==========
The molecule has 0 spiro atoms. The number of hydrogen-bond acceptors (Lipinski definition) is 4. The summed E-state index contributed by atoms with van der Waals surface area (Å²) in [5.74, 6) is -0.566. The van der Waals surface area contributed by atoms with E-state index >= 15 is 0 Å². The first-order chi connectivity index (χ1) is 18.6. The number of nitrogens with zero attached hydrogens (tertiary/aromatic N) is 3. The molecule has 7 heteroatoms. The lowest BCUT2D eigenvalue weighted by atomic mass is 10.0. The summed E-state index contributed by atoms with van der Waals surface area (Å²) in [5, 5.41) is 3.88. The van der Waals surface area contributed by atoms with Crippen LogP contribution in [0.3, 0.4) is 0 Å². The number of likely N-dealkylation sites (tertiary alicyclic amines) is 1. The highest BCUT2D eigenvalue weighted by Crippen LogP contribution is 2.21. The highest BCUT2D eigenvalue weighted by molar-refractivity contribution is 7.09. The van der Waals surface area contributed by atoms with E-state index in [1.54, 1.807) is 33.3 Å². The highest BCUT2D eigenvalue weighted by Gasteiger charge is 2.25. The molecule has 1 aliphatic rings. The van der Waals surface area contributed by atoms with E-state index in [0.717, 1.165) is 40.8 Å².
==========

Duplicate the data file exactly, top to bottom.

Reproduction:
The molecule has 0 spiro atoms. The number of hydrogen-bond acceptors (Lipinski definition) is 4. The summed E-state index contributed by atoms with van der Waals surface area (Å²) in [5.74, 6) is -0.566. The van der Waals surface area contributed by atoms with E-state index >= 15 is 0 Å². The first-order chi connectivity index (χ1) is 18.6. The number of nitrogens with zero attached hydrogens (tertiary/aromatic N) is 3. The molecule has 7 heteroatoms. The lowest BCUT2D eigenvalue weighted by atomic mass is 10.0. The summed E-state index contributed by atoms with van der Waals surface area (Å²) in [5, 5.41) is 3.88. The van der Waals surface area contributed by atoms with Crippen LogP contribution in [0.3, 0.4) is 0 Å². The number of likely N-dealkylation sites (tertiary alicyclic amines) is 1. The highest BCUT2D eigenvalue weighted by Crippen LogP contribution is 2.21. The highest BCUT2D eigenvalue weighted by molar-refractivity contribution is 7.09. The van der Waals surface area contributed by atoms with E-state index in [1.54, 1.807) is 33.3 Å². The highest BCUT2D eigenvalue weighted by Gasteiger charge is 2.25. The molecule has 1 aliphatic rings. The van der Waals surface area contributed by atoms with E-state index in [0.717, 1.165) is 40.8 Å².